I’ll do that with pleasure. But first, we seriously need to discuss part-A.
The answer to part-A is used to solve part-B, and you don’t have it yet.
I loved the way you set up part-A … started out with the formula you’ll use
to solve it, then listed the given information neatly, and substituted the given
information into the formula. All of that was so beautifully laid out … with
units and everything, which hardly anybody ever does … that I didn’t notice
the absurd result at first.
Angie ! Take two steps back and look over part-A ! You multiplied
(200 and something) by (100 and something), and got an answer of
(200 and something) ! What’s up with that ? ! ?
Everything outside the box is correct and beautiful … units and everything.
Inside the box should be 30,021 kg-m/s .
NOW we’re equipped to work on part-B:
You start out with F = m a .
That’s the best formula to use for roughly 99.9% of these motion problems …
but not for this one, sadly.
Here’s what you need for part-B. Again, I love the way you start out listing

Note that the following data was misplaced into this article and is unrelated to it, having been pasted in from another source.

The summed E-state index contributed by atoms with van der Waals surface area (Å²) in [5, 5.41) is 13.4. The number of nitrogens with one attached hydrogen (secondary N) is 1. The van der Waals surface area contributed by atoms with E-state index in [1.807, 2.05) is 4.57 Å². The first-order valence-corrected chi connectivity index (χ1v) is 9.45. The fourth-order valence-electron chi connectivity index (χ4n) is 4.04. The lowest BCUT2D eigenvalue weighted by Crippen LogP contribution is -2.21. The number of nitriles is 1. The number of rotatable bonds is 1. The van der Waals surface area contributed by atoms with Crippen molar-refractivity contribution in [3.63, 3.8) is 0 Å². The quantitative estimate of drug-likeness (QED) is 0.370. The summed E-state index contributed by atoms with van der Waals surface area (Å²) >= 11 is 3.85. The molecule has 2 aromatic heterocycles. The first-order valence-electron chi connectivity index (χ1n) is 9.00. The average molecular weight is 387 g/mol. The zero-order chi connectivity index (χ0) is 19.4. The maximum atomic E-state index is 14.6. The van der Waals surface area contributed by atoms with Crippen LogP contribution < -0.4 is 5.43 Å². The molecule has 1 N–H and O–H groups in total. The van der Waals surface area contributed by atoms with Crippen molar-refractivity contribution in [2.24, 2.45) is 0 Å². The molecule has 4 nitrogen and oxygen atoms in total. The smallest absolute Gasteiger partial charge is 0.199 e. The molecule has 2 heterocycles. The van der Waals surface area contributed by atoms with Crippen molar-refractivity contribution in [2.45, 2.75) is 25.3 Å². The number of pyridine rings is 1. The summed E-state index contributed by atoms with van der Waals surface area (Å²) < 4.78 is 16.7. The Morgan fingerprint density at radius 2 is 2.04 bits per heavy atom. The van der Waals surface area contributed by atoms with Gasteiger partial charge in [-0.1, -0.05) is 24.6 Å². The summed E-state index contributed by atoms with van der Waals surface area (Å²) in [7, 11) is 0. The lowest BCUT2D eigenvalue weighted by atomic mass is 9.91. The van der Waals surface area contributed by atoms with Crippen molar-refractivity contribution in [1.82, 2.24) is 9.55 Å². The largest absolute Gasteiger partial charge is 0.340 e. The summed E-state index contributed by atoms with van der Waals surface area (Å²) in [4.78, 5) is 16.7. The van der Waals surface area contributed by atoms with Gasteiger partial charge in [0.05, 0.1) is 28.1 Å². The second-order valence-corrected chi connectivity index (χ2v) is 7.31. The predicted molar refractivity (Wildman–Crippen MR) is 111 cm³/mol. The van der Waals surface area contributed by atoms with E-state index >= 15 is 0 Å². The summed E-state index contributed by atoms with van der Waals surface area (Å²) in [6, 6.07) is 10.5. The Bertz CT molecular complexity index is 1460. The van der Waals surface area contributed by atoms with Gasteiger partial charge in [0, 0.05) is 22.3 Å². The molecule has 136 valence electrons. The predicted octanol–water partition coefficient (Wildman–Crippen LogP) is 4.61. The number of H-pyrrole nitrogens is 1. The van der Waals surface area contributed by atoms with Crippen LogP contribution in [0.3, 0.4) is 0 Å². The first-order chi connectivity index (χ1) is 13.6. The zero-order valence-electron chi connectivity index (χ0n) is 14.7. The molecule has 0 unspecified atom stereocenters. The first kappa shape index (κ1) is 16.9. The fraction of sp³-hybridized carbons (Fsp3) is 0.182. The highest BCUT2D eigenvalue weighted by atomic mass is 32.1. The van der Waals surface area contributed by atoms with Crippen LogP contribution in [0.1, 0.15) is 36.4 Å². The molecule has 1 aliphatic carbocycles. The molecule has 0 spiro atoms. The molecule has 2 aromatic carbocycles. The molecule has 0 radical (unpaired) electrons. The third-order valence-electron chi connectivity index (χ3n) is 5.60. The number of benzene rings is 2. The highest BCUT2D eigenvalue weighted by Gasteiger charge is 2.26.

the formula you’re going to use, and all the data you know.
But I think the whole subject of ‘Impulse’ temporarily slipped your mind.
Here’s a quick review:
— (force) acting for (some limited time) is called “Impulse”.
— The magnitude of impulse is (force) x (time).
— Impulse is a vector. The direction of impulse is the direction of the force.
— Look at the units. (I wouldn’t do this with anyone else, but you’re different …
you have an understanding and appreciation for units.)
force = ‘newton’ = kg-m/s²
time = second
Impulse = (force) · (time)
= (kg-m/s²) · (sec) = kg-m/s . Same units as momentum !
It turns out that the amount of impulse is exactly the amount of
change in momentum !
You push on an object with (some force) for (some time).
Then you stop pushing and you let the object go on its way.
The impulse you delivered to the object is (force) x (time), and that’s
exactly how much momentum you gave it !
NOW … The motorcycle has 30,021 kg-m/s of momentum.
In order to stop it …
that’s how much momentum it needs to lose.
that’s how much impulse you have to give it, opposite to its motion.
(Force) x (time) = 30,021 kg-m/s
Divide each side
by t = 0.05 sec: Force = (30,021 kg-m/s) / (0.05 sec)
= (30,021 / 0.05) kg-m/s²
= 600,423 newtons
(roughly 135,000 pounds)
(That’s why a motorcycle crash
can often mess up your hair.
Or worse. )